Note: Nobody knows your equipment like you do. Nobody knows every piece of equipment. A good equipment appraiser is hired because they can effectively find what it’s worth and help you in setting the right value – not because they can be your mechanic. Many people new to appraisals confuse this.
Pay very close attention here – this one portion can effectively kill your defense in court, your ability to get the loan, or cost you a mint in taxes.
You may be tempted to hire a Buddy, a Local Auctioneer, A local Dealer, or the like. Don’t Risk It! 95% of these types of appraisals are not Certified, Not Court Tested, and are considered Biased. You show up to court with a “buddy” appraisal and a true certified appraiser will make him look like a fool – which equals YOU LOSE!
The best scenario here is to hire an out of area (at least 1 county over) certified equipment appraiser like a Master Appraiser at Expert Equipment Appraisal that is knowledgeable with your type of equipment, court rooms, and who will write a true certified report. As a matter of fact I would choose an appraiser that writes rock solid reports over one that knows your specific equipment. The reality is finding and applying prices on equipment is a whole different discipline than working on a tractor or machine (you don’t need to know how the engine runs to drive the car). NOTE: Many times you will not be the client – but rather the bank, attorney, etc should be – your appraiser can guide you here.
Key things to consider on types of Appraisers:
Certified vs. Non-Certified – An important thing to know about your appraiser is their certification level – this usually also goes hand in hand with if your report will be compliant or not. In the past you could call on Bubba the local auctioneer or dealership to write an “appraisal” for you that would give you a general value. Many times an auctioneer “appraiser” may even ask you what you want him to write – He’s not liable YOU ARE. I know for a fact 99% of the time the local dealer is going to lowball the number for fear you may actually decide to trade it in. Note: Only by hiring a Certified Machinery & Equipment Appraiser can you be assured you are getting the most compliant and highest quality report.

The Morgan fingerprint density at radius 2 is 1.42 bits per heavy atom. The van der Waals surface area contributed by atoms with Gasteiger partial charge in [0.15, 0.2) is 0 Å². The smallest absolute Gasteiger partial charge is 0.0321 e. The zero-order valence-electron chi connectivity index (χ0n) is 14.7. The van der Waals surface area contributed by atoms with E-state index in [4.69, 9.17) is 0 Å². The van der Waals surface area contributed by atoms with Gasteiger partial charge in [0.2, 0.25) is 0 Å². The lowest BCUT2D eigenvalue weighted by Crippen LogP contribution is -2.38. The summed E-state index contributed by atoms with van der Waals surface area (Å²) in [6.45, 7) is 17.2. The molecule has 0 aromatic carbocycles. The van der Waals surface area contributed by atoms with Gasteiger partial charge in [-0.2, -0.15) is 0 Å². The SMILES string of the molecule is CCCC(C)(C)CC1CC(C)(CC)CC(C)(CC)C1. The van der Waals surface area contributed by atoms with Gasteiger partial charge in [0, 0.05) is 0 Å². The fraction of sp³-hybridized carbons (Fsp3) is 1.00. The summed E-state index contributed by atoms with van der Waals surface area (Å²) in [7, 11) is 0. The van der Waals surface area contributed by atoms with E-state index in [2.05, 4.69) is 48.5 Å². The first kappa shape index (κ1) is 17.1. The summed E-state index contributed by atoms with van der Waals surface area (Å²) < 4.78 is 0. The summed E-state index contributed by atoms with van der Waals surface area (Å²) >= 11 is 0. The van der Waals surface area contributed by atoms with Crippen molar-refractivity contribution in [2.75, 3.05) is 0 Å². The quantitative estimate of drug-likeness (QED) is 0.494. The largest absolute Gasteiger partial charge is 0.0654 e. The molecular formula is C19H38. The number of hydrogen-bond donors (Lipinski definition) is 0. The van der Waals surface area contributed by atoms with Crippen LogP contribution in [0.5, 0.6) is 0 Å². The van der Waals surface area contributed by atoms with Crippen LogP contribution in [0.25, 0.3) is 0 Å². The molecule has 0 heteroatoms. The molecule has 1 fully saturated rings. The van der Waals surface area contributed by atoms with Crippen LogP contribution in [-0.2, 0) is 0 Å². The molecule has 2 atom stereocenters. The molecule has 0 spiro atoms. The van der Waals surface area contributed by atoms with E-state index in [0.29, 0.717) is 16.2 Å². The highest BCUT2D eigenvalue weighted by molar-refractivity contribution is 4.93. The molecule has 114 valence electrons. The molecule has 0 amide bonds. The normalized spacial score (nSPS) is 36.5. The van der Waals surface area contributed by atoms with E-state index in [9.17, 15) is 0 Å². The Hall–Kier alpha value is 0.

Appraiser vs. Accountant / CPA – Some companies will just ask their accountant to write a machinery appraisal. Note: While some accountants are certified machinery appraisers MOST are not. Note: Depreciation Value does not equal Market Value and many CPA’s / Accountants are only going to give you depreciation value on your equipment. So ask yourself “just because my depreciation schedule has run out, is my machinery worth $0.00?” Accountants generally look through the lens of IRS compliance and while in some settings this is the proper way to do a machinery appraisal – it is not the way anyone else will see it.
Appraiser vs. Internal Employee – This is a very easy one. When an employee writes an appraisal they have the best interests of the company they are working for in mind. Internal appraisers at banks, insurance companies, or even your company are BIASED or at least everyone else thinks they are.